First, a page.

Oct. 2, 2009 At a time when medicine tends to focus on patients as a "collection of visceral organs and a nervous system," systems medicine provides a new approach to medical practice that is "anticipated to result in more comprehensive and systematic patient care."
In a commentary published today in the Journal of the American Medical Association (Sept 2), Howard J. Federoff, MD, PhD, executive vice president for health sciences and executive dean of the School of Medicine at Georgetown University Medical Center, and Lawrence O. Gostin, JD, associate dean at the Georgetown University Law Center ask, "Is there a future for systems medicine" particularly as the country considers a health care overhaul?
Federoff and Gostin define systems medicine as a holistic approach to a patient's care that incorporates the basic tenets of evidence-based medicine along with the interactions between all components of health and disease including human genetics, environment and behavior.
"The progressive shift toward prevention mandates a different economic model and a repositioning of individual and clinician responsibility for wellness," the authors write.
In fact, at Georgetown University Medical Center, Federoff is leading a comprehensive shift in the focus of research and medical education to incorporate a systems-medicine approach. It's a change that has already influenced the medical school curriculum.
Still, Federoff and his colleague, Gostin, acknowledge the critical concerns raised by systems medicine because of the vast and comprehensive information that will be collected about all patients.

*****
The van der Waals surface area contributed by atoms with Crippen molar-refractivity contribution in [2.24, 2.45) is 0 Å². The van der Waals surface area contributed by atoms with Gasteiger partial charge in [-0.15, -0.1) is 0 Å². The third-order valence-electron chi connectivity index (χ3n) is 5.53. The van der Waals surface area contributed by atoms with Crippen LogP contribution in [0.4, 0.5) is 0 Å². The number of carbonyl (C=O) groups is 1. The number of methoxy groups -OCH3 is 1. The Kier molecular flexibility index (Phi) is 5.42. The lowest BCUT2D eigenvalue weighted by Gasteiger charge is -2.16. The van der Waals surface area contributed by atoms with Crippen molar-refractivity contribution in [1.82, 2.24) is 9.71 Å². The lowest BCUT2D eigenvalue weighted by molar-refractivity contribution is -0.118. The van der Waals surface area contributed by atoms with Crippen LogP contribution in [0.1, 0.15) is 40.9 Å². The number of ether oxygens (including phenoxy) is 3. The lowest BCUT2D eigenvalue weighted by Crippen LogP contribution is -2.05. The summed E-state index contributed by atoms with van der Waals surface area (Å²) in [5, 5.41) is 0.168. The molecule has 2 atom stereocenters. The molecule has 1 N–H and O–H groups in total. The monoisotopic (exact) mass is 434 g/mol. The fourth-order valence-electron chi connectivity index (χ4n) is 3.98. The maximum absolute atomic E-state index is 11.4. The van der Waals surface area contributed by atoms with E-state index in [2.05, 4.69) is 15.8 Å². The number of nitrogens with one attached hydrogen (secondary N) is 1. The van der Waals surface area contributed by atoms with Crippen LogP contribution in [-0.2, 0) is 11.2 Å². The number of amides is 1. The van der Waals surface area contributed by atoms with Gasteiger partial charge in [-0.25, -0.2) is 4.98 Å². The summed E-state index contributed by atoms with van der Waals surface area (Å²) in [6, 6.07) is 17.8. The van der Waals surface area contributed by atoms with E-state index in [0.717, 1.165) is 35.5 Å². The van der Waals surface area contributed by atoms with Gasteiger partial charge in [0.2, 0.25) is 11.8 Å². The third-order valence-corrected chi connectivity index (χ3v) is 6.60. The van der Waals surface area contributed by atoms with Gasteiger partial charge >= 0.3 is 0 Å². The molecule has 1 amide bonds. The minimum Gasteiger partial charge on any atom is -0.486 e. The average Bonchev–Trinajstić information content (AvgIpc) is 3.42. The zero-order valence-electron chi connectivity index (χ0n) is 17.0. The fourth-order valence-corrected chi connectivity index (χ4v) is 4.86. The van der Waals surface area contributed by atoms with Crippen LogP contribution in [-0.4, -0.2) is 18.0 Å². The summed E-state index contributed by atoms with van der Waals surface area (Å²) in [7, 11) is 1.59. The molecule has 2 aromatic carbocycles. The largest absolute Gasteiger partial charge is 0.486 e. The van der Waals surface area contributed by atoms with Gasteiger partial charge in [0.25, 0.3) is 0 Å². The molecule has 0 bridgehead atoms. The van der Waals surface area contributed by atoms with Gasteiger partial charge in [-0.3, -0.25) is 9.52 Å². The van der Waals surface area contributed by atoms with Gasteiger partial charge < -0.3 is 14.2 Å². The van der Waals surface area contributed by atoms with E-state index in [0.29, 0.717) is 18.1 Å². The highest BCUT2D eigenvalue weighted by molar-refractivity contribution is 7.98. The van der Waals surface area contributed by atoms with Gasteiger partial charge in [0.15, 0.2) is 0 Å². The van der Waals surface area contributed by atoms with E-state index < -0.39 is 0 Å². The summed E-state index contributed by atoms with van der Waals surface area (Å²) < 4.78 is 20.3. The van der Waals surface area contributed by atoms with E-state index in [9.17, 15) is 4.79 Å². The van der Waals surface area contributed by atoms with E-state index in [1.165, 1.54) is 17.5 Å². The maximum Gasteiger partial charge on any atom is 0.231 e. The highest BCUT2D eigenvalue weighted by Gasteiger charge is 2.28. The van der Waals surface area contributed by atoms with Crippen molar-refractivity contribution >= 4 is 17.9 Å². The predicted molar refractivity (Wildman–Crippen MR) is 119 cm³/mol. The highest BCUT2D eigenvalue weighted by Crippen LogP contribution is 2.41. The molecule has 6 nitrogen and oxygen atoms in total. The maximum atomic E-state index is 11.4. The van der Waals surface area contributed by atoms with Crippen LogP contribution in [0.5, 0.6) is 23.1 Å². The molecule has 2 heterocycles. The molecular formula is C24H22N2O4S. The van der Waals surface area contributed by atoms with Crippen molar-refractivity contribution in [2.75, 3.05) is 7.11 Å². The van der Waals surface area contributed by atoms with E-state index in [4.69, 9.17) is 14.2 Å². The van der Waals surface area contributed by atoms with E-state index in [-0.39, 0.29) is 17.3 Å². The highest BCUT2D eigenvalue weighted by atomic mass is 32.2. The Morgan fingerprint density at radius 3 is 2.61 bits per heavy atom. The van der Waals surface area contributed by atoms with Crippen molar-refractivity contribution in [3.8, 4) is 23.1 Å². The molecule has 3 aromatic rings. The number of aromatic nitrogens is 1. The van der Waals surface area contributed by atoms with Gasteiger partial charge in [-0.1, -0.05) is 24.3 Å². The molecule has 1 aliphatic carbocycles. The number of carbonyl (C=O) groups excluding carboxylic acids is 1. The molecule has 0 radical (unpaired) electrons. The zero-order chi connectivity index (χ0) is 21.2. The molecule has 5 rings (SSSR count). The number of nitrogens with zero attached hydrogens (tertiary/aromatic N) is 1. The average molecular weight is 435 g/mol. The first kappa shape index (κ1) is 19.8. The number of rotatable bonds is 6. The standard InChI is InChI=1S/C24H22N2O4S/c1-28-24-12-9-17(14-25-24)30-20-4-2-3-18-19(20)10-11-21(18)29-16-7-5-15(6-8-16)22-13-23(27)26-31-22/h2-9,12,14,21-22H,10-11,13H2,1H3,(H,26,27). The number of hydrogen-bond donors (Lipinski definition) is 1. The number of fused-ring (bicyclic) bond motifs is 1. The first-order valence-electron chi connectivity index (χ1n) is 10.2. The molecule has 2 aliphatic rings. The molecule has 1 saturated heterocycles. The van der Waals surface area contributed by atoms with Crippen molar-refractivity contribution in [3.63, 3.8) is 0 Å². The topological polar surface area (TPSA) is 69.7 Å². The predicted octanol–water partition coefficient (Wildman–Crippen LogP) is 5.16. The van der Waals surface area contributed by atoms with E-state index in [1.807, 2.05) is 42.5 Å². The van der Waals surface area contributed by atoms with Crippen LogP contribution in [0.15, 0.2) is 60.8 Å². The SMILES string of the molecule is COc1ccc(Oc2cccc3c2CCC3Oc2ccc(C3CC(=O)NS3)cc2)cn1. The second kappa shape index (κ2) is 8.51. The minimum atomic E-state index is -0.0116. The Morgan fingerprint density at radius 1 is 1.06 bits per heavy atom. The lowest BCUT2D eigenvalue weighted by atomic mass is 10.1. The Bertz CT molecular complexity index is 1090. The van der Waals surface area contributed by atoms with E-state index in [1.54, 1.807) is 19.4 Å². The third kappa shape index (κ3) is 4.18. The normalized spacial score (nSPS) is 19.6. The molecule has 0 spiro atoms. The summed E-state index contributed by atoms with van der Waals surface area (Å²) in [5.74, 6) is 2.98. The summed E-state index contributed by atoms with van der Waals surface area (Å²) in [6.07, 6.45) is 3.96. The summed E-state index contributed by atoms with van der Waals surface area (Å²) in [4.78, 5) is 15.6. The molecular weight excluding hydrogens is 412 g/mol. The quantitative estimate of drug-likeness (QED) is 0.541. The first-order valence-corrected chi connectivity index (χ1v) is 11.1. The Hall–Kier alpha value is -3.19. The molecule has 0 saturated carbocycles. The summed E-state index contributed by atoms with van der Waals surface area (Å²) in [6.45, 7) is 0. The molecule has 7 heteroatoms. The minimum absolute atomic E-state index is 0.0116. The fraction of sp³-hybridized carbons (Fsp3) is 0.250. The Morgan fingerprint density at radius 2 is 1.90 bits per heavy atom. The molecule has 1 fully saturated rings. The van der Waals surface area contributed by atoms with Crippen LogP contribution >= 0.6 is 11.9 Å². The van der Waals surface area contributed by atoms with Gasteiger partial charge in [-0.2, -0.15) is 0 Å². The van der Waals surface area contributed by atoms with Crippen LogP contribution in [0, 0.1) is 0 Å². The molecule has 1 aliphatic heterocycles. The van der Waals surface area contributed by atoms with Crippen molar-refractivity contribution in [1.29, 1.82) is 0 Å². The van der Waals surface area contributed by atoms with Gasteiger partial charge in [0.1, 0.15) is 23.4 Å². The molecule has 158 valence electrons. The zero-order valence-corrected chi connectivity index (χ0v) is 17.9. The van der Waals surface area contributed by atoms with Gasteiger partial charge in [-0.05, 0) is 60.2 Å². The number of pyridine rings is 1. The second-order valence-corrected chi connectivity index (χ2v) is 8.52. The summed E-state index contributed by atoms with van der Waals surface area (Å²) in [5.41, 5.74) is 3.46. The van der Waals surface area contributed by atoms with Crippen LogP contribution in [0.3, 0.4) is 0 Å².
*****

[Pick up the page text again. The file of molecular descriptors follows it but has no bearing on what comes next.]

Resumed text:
"Although a holistic approach to medicine should benefit patients and society, consideration of the sociolegal, ethical and economic implications is essential," the authors write.
Such considerations for implementing systems medicine include its cost, the privacy of patients, protecting patients against discrimination (health insurance, employment and education) and ensuring equal access to health care for all.
Implementing systems medicine will have "significant upfront costs." Federoff and Gostin say "The economic savings, therefore, may not be realized until well after implementation of this model." And they add that the development and use of new therapies based on this approach could increase costs.
"The collection of personalized information would include treatment and responses, lifestyle (eg, sexual habits, diet smoking and drug use), genetic profiles, environmental factors and family history," requiring a significant focus on the ability to safeguard the data. In addition, using this information to develop personalized medicine could potentially make patients more vulnerable to discrimination.
The authors express concern regarding the impact of systems medicine on equal access to care noting that some barriers could "exacerbate existing disparities in access to quality care..."
Finally, in exploring the sociolegal implications, Federoff and Gostin examine the implications of systems medicine on medical education and practice. While acknowledging that the world of medicine may not fully be prepared for a shift to systems medicine, the authors point out such a shift "is anticipated to result in more comprehensive and systematic patient care in an economically sustainable fashion."
Overall, the authors conclude, systems medicine "promises greater precision in diagnosis, opportunity for earlier intervention, risk-based prevention, individualization of care and optimization of the patient-clinician interface." But, they say, there are many critical factors to take into account.
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